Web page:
When expressing a number in terms of its Ceiling Square and Remainder, some time ago I decided it would be good to come up with a systematic technique that would work with even integers as well as odd. I have what might be a refinement of the part of that technique that deals with the multiples of 4. This is setting up for some other ideas I’m working on tonight so that, when and if I post about them, I will have a systematic approach to describe, across the board.
When describing an odd integer m in terms of the square of its Ceiling Root and the Remainder (see previous posts for definition/discussion of these concepts), I have chosen the Ceiling Root c to be ceil(sqrt(m)) or ceil(sqrt(m))+1 according to which of those will make c congruent modulo 2 to (m+1)/2 modulo 2.
The idea I am playing with that will serve as the subject of a possible future post – I apologize for teasing – now has me looking at determining the ceiling square for an even integer value of m. The context in which I am pondering this has the additional implication that the m in question is divisible by 4, or, equivalently, is congruent to 0 modulo 4. I want to make a choice between ceil(sqrt(m)) and ceil(sqrt(m))+1 for a Ceiling Root/Remainder expression of even-valued m that meshes nicely, in my mind at least, with the Ceiling Root calculation for odd-valued m.
The reason that I am looking at even values of m is that I wish to take a Ceiling Root/Remainder pair associated with an odd integer, and find a sensible Ceiling Root value, not of the integer itself, but of its own Remainder, which could well be even. However, due to the choices I have made above in choosing the original ceiling root, the even number Remainder will always be congruent to 0 modulo 4. I assure the reader, this will all be more understandable when/if it bears fruit in the Bigger Revelation Post I keep teasing you about.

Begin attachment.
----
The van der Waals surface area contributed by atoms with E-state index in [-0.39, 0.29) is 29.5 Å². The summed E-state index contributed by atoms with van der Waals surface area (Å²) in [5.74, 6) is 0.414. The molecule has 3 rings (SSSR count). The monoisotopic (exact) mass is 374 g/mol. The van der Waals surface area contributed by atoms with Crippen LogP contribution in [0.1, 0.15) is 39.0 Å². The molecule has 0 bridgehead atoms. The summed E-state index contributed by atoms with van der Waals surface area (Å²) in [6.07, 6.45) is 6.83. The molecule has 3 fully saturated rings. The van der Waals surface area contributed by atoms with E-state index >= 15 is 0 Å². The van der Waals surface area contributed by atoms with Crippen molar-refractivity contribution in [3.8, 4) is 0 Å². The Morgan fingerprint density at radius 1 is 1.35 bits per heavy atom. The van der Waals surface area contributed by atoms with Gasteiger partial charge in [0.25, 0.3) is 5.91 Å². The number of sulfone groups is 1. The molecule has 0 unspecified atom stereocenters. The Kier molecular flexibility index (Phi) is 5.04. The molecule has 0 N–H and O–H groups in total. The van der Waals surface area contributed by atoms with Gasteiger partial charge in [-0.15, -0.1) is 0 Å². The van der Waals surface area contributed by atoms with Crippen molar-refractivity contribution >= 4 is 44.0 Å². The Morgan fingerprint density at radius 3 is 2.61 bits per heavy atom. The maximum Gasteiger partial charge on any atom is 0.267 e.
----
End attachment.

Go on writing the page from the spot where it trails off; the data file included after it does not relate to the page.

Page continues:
So we have it that even m will always, in my application of this method anyway, be a multiple of 4. I have found that the multiples of 4 can all be expressed uniquely as differences of perfect squares whose square roots differ by 2. The perfect squares whose difference is 4n for some positive integer n are (n+1)2 and (n-1)2. They are either both even or both odd, and so it is neatly consistent to choose the Ceiling Root as being even or odd to match.
That’s the brief insight. Hang on for the bigger one! It is – I hope – coming soon. (The only reason it might not come is if the big idea I have comes to nought. But I think it will still be worth a blog post anyway, as a lesson-learned at the very least.)